Azure AD Connect: How to run custom Sync scheduler with multiple on-premise AD connectors

Hello All,

I was recently involved on a project where I did some PowerShell scripts to remotely connect to an Azure AD (AAD) Connect server and run custom manual synchronization cycles (Delta Import & Delta Sync) using AAD Connect’s Custom Scheduler component.

The primary reason we had to do this was due to AD migration of users from one AD forest to another AD forest. Both these AD forest users were being synchronized (using a single AADConnect in target AD forest) to a common Azure AD tenant. Post AD migration via ADMT tool, the migrated AD user(s) merges with its corresponding pre-existing synced identity on Azure AD (due to ms-DS-SourceAnchor being the ImmutableID). Hence this avoids a new user being created on Azure AD post AD migration.

This post details the instructions for the following tasks:

  1. How to run Azure AD Connect Sync Scheduler remotely for a specific on-premise AD connector?
  2. How to run Delta Import/Delta Sync schedule actions remotely?

SCENARIO:

The AAD Connect server is having multiple On-Premises AD connectors configured for 2 Active Directory forests (abc.net & xyz.com); synchronizing user accounts from both these AD forests to a common Office 365 tenant (Skynet.com) as shown below.

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So here are the instructions to run AAD Connect Custom Run Scheduler manually for a Delta Import & Delta Sync operation for the “ABC.NET” ON-PREM AD connector remotely.

1.  Stop the AutoSyncScheduler on the AADConnect01 server. (By default, Delta Sync runs on all configured connectors every 30 minutes on an Azure AD Connect Server)

 
Import-Module -Name ActiveDirectory

$AADComputer = “AADCONNECT01.ABC.NET”

$Session = New-PSSession -ComputerName $AADComputer

Invoke-Command -Session $Session -ScriptBlock {Import-Module -Name ‘ADSync’}

Invoke-Command -Session $Session -ScriptBlock {Set-ADSyncScheduler -SyncCycleEnabled $false}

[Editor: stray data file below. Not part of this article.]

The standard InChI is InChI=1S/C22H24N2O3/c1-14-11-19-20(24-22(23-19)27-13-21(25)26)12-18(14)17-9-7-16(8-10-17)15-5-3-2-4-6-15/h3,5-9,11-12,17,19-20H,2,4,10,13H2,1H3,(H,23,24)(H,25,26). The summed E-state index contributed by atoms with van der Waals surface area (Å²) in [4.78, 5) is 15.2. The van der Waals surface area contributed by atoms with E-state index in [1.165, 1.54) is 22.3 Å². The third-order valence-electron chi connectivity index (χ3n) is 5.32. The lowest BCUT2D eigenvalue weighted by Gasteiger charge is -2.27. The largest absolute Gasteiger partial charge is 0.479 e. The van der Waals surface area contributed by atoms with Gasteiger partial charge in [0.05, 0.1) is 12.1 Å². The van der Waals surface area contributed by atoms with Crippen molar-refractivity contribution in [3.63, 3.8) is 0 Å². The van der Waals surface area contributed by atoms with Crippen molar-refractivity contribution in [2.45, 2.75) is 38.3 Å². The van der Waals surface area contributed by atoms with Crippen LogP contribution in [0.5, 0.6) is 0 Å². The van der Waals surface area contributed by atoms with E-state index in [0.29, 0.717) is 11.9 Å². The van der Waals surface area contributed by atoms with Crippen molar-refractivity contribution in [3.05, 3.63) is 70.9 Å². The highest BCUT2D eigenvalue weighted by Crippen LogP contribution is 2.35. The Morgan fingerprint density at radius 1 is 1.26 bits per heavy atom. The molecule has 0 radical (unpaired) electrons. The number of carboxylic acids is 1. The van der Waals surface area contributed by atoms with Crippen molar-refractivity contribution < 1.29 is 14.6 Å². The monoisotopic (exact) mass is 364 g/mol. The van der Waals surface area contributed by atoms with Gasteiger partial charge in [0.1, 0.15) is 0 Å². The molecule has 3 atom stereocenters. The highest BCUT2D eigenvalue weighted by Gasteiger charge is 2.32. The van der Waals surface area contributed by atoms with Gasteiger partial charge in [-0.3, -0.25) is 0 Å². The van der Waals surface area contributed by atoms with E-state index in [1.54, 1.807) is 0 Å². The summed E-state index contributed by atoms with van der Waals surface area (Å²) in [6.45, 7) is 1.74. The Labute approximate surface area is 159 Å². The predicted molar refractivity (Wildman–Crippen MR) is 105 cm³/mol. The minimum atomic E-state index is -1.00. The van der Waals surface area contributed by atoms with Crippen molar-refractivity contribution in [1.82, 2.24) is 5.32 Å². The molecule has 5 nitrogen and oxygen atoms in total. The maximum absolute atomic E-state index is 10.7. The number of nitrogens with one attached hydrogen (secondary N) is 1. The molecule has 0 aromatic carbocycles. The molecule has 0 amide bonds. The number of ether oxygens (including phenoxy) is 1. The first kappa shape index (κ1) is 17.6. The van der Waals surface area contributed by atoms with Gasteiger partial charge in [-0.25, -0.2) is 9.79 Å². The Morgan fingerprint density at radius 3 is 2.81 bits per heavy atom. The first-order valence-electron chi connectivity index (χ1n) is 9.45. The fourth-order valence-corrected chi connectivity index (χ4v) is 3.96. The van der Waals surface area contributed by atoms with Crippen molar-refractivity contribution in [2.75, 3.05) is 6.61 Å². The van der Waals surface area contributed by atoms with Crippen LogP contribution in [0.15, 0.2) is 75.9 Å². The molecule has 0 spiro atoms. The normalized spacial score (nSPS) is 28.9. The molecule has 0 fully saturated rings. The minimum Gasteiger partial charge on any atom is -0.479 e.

Invoke-Command -Session $Session -ScriptBlock {Get-ADSyncScheduler}

Confirm that the default AutoSyncCycle is set to “FALSE” as shown below. This confirms that the AutoSyncScheduler will not run every 30 minutes.

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2.  Run the following PowerShell command to perform a Delta Import for the “ABC.NET” (On-Premises) AD connector remotely from a management server.

 
Invoke-Command -Session $Session -ScriptBlock {Invoke-ADSyncRunProfile -ConnectorName “abc.net” -RunProfileName “Delta Import”}

3.  Run the following PowerShell command to perform a Delta Sync for the “ABC.NET” (On-Premises) AD connector.

 
Invoke-Command -Session $Session -ScriptBlock {Invoke-ADSyncRunProfile -ConnectorName “abc.net” -RunProfileName “Delta Synchronization”}

4.  Run the following PowerShell command to monitor the Sync engine to see if its busy due to Delta Import command issued in the previous step.

 
Invoke-Command -Session $Session -ScriptBlock {Get-ADSyncConnectorRunStatus}

3“RunState” status of “Busy” means that the Delta Synchronization is currently running as shown above.

The cmdlet returns an empty result if the sync engine is idle and is not running a Connector as shown below.

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4.  Run the following PowerShell command to “Export” (commit) all the changes to Azure AD connector “SKYNET.COM – AAD”.

 
Invoke-Command -Session $Session -ScriptBlock {Invoke-ADSyncRunProfile -ConnectorName “skynet.com – AAD” -RunProfileName “Export”}